ield to our left were swarming with graybacks. They charged us the second time, and would, no doubt, ultimately have overwhelmed us, had not the First Tennessee calvary, Colonel Jim Brownlow, by a well-timed counter-charge, driven them from our left, while we poured a heavy fire into their front, causing them to beat a hasty retreat. But doggedly they rallied and advanced again, calmly filling up the gaps we made in their ranks, cheering loudly all the while. This advance was to take the Indiana battery, which had made terrible havoc among them, besides having silenced several of their guts; and they had well-nigh accomplished their purpose, and were only fifty yards from us, when Colonel Young gave the order to cease firing. He had just received orders to hold that strip of woods, and hold it he would, at all hazard. Our artillery was on the eve of being lost. What few men were left to man the guns were doing all they could to get them away. Again the order was, Fix bayonets!
he next morning the prisoners and the long contraband train, with the cavalry and artillery, were sent forward to Norfolk, when General Wild started with the remainder of his brigade for Indiantown, fifteen miles distant, in Camden County, at which point Colonel Draper had been ordered to join him. At first, the country was poor, and the houses were mean and far apart. But about noon we struck another road, and entered a region of great beauty and fertility, reminding one of the scenery of Indiana. Vast fields of corn, often a mile in extent, stretched away into tall, green forests — the fences were in good repair, and the houses large, with numerous out-buildings. In no portion of the South had I seen more magnificent plantations. Here the work of canvassing began in earnest, and the march of the colored troops was that of an army of liberation. The first plantation to which we came belonged to a man named Ferrebee. Fourteen slaves were found in the negro quarters. Would they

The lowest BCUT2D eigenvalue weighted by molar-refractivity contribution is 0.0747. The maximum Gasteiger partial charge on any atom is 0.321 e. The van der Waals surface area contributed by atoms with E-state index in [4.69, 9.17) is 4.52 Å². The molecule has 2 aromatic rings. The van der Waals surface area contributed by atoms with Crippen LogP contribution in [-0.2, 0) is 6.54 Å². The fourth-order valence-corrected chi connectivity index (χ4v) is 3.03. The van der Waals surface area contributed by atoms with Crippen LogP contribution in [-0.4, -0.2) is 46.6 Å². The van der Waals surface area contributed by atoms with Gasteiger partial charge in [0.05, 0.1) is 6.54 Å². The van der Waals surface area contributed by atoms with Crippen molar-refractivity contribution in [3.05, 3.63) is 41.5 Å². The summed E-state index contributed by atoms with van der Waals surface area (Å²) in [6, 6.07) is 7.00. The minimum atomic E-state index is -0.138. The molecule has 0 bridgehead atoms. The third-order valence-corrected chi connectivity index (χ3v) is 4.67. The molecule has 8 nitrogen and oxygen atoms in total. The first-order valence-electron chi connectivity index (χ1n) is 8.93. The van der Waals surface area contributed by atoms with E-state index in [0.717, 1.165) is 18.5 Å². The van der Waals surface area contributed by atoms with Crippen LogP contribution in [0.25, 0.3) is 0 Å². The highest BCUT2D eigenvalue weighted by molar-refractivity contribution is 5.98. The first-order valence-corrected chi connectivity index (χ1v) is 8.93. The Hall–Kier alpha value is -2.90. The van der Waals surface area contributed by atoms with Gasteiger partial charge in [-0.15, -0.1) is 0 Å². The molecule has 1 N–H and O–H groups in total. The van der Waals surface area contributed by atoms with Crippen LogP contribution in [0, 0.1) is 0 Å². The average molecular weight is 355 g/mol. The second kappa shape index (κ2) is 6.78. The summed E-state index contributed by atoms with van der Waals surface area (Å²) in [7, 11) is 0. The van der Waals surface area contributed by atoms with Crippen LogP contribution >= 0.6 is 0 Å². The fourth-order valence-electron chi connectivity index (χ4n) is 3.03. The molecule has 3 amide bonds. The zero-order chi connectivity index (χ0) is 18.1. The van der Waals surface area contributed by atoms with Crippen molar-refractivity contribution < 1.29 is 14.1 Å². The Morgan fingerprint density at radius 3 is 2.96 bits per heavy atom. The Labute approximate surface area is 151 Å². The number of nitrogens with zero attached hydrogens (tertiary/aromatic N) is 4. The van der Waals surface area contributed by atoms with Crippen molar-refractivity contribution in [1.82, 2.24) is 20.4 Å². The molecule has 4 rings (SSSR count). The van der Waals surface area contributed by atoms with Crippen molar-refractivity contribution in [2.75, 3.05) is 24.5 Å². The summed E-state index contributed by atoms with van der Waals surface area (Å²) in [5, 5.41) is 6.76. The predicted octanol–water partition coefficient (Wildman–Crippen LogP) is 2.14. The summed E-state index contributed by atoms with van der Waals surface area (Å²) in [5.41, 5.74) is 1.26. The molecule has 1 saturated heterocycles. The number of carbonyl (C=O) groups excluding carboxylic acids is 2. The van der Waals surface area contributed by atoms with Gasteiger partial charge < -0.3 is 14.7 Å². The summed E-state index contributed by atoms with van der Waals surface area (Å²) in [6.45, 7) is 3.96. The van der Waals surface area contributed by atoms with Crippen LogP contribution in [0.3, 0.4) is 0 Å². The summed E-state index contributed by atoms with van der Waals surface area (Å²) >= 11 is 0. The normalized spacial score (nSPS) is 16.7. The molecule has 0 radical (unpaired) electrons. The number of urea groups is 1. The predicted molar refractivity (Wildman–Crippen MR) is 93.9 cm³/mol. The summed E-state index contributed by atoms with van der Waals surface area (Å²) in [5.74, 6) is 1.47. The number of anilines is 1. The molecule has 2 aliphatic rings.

eld through showers of bullets, personally directing the movements of the troops. General Banks's staff ably assisted him, freely sharing the danger with their chief, and behaving throughout the action with the greatest gallantry. General Franklin and staff were in the hottest of the fire. Of the soldiers who so bravely fought the battle and achieved a splendid victory, it need only be said, that the men of Maine, Missouri, Massachusetts, Pennsylvania, New-York, Kentucky, Illinois, and Indiana, sustained their reputation, standing shoulder to shoulder with the loyal Louisiana troops; and well may their States be proud to claim them as sons of their soil. The heroes of Vicksburgh and Port Hudson may now add the name of Pleasant Hill to the list of their glorious victories. The cavalry division, except a part of Colonel Lucas's brigade, was not in the action on Saturdry, the main body having been sent to convoy the wagon-trains to Grand Ecore. No part of the Thirteenth army